The below graph, based on data from the AI-driven Resonate Ignite intelligence platform, provides a snapshot of how blue-collar voters in key states were engaging with two important news stories leading up to the 2016 election: the Hilary Clinton email server scandal and Trump’s Access Hollywood tape. Looking at this data, we observe that the email server story was one that blue-collar voters were tracking and engaging with heavily for more than three months leading up to the election, whereas the Access Hollywood interview represented a temporary blip in consciousness. In failing to give appropriate weight and response to the former issue, while assuming the latter represented a death blow to the Trump campaign, the Clinton campaign made a critical miscalculation.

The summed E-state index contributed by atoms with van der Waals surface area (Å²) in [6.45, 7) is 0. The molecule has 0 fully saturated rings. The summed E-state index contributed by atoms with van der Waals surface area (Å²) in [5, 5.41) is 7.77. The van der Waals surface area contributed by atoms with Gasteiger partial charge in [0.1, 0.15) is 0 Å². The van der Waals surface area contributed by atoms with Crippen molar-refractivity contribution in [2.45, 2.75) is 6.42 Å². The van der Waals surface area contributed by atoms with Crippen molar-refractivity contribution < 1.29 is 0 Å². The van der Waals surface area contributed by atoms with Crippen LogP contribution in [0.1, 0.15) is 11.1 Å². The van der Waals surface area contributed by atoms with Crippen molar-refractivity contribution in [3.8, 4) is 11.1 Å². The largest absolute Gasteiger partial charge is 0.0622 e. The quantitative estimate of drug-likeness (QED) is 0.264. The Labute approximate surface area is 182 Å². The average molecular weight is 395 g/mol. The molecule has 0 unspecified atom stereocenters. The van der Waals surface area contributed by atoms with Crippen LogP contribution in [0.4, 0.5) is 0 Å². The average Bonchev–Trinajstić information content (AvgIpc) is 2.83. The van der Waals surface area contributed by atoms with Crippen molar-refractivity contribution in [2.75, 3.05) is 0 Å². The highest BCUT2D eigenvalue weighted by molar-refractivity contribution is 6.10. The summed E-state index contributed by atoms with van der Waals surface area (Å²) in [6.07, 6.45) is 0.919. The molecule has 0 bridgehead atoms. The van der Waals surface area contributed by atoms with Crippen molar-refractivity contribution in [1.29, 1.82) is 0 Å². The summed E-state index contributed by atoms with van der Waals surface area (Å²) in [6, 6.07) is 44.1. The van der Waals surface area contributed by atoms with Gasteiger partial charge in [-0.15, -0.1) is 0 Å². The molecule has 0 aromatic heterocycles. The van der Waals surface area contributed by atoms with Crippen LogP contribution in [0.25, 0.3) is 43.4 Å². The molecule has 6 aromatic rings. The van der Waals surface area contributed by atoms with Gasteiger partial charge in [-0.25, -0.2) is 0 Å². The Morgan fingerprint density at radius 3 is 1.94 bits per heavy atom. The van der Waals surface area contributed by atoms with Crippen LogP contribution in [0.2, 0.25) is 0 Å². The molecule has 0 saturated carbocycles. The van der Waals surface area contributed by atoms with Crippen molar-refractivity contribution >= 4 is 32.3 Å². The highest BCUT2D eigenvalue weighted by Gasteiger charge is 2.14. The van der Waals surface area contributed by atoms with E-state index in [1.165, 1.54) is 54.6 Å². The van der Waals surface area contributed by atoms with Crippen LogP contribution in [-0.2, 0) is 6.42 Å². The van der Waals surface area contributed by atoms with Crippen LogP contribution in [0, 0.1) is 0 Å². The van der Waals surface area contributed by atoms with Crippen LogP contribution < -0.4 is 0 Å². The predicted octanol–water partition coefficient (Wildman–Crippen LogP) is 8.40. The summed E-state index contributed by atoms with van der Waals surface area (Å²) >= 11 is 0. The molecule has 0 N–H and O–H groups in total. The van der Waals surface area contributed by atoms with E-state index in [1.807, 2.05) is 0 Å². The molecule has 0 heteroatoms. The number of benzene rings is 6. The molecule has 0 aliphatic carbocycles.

graph, based on data from the AI-driven Resonate Ignite intelligence platform(Source: Resonate Ignite platform)

Now, six years later, there’s no less at stake in terms of election outcomes. In 2022, each turn of the news cycle seems to bring with it campaign-shifting evolution in voter sentiment. From the war in Ukraine to COVID to social injustice protests, the landscape is changing rapidly.

So how can campaign leaders know which news cycles are most consequential for their causes? The process requires a sophisticated technology infrastructure and thoughtful AI and ML applications. Leveraging such tools, the first step is to gain a more-nuanced view of voter segments.

Beyond the Two Parties: A More Granular Approach